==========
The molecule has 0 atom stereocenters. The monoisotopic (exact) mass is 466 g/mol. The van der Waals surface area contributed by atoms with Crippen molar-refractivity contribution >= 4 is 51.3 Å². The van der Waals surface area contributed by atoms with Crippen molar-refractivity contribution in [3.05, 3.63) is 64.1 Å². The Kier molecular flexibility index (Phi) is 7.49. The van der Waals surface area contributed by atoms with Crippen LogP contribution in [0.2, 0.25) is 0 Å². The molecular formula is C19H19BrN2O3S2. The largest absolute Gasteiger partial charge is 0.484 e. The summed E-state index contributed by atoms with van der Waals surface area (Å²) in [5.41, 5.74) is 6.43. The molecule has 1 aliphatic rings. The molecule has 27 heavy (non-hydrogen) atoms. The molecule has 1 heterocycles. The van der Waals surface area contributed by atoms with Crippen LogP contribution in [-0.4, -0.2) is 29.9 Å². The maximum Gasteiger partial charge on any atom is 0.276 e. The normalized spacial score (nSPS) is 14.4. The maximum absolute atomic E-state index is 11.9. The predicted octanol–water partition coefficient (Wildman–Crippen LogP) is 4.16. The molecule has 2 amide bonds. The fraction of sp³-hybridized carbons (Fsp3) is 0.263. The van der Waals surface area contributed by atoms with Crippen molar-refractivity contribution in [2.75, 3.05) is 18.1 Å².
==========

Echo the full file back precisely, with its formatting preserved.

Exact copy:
The molecule has 0 atom stereocenters. The monoisotopic (exact) mass is 466 g/mol. The van der Waals surface area contributed by atoms with Crippen molar-refractivity contribution >= 4 is 51.3 Å². The van der Waals surface area contributed by atoms with Crippen molar-refractivity contribution in [3.05, 3.63) is 64.1 Å². The Kier molecular flexibility index (Phi) is 7.49. The van der Waals surface area contributed by atoms with Crippen LogP contribution in [0.2, 0.25) is 0 Å². The molecular formula is C19H19BrN2O3S2. The largest absolute Gasteiger partial charge is 0.484 e. The summed E-state index contributed by atoms with van der Waals surface area (Å²) in [5.41, 5.74) is 6.43. The molecule has 1 aliphatic rings. The molecule has 27 heavy (non-hydrogen) atoms. The molecule has 1 heterocycles. The van der Waals surface area contributed by atoms with Crippen LogP contribution in [-0.4, -0.2) is 29.9 Å². The maximum Gasteiger partial charge on any atom is 0.276 e. The normalized spacial score (nSPS) is 14.4. The maximum absolute atomic E-state index is 11.9. The predicted octanol–water partition coefficient (Wildman–Crippen LogP) is 4.16. The molecule has 2 amide bonds. The fraction of sp³-hybridized carbons (Fsp3) is 0.263. The van der Waals surface area contributed by atoms with Crippen molar-refractivity contribution in [2.75, 3.05) is 18.1 Å².